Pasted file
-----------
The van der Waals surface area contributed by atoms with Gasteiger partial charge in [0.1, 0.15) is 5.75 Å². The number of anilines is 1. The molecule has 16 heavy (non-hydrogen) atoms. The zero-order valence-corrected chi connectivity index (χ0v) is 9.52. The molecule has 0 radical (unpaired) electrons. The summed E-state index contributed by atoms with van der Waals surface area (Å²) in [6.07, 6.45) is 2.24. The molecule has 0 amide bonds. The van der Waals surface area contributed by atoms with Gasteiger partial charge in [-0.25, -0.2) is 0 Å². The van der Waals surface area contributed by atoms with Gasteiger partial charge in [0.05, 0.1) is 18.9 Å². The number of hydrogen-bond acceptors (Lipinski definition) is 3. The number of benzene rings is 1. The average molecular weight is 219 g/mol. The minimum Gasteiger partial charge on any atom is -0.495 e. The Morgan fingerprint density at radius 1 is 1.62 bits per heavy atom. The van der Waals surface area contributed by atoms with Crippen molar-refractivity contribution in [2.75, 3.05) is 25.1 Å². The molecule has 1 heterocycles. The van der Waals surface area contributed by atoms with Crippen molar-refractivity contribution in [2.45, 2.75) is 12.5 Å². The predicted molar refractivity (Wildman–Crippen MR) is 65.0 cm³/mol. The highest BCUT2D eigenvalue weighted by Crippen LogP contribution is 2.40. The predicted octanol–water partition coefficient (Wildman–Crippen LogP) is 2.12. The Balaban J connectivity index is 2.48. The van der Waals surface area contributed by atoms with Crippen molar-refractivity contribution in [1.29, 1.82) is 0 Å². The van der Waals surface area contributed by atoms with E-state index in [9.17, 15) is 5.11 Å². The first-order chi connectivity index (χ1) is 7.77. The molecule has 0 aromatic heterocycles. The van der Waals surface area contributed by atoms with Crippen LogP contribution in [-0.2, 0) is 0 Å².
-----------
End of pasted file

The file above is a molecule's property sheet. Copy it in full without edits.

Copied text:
The van der Waals surface area contributed by atoms with Gasteiger partial charge in [0.1, 0.15) is 5.75 Å². The number of anilines is 1. The molecule has 16 heavy (non-hydrogen) atoms. The zero-order valence-corrected chi connectivity index (χ0v) is 9.52. The molecule has 0 radical (unpaired) electrons. The summed E-state index contributed by atoms with van der Waals surface area (Å²) in [6.07, 6.45) is 2.24. The molecule has 0 amide bonds. The van der Waals surface area contributed by atoms with Gasteiger partial charge in [-0.25, -0.2) is 0 Å². The van der Waals surface area contributed by atoms with Gasteiger partial charge in [0.05, 0.1) is 18.9 Å². The number of hydrogen-bond acceptors (Lipinski definition) is 3. The number of benzene rings is 1. The average molecular weight is 219 g/mol. The minimum Gasteiger partial charge on any atom is -0.495 e. The Morgan fingerprint density at radius 1 is 1.62 bits per heavy atom. The van der Waals surface area contributed by atoms with Crippen molar-refractivity contribution in [2.75, 3.05) is 25.1 Å². The molecule has 1 heterocycles. The van der Waals surface area contributed by atoms with Crippen molar-refractivity contribution in [2.45, 2.75) is 12.5 Å². The predicted molar refractivity (Wildman–Crippen MR) is 65.0 cm³/mol. The highest BCUT2D eigenvalue weighted by Crippen LogP contribution is 2.40. The predicted octanol–water partition coefficient (Wildman–Crippen LogP) is 2.12. The Balaban J connectivity index is 2.48. The van der Waals surface area contributed by atoms with Crippen molar-refractivity contribution in [1.29, 1.82) is 0 Å². The van der Waals surface area contributed by atoms with E-state index in [9.17, 15) is 5.11 Å². The first-order chi connectivity index (χ1) is 7.77. The molecule has 0 aromatic heterocycles. The van der Waals surface area contributed by atoms with Crippen LogP contribution in [-0.2, 0) is 0 Å².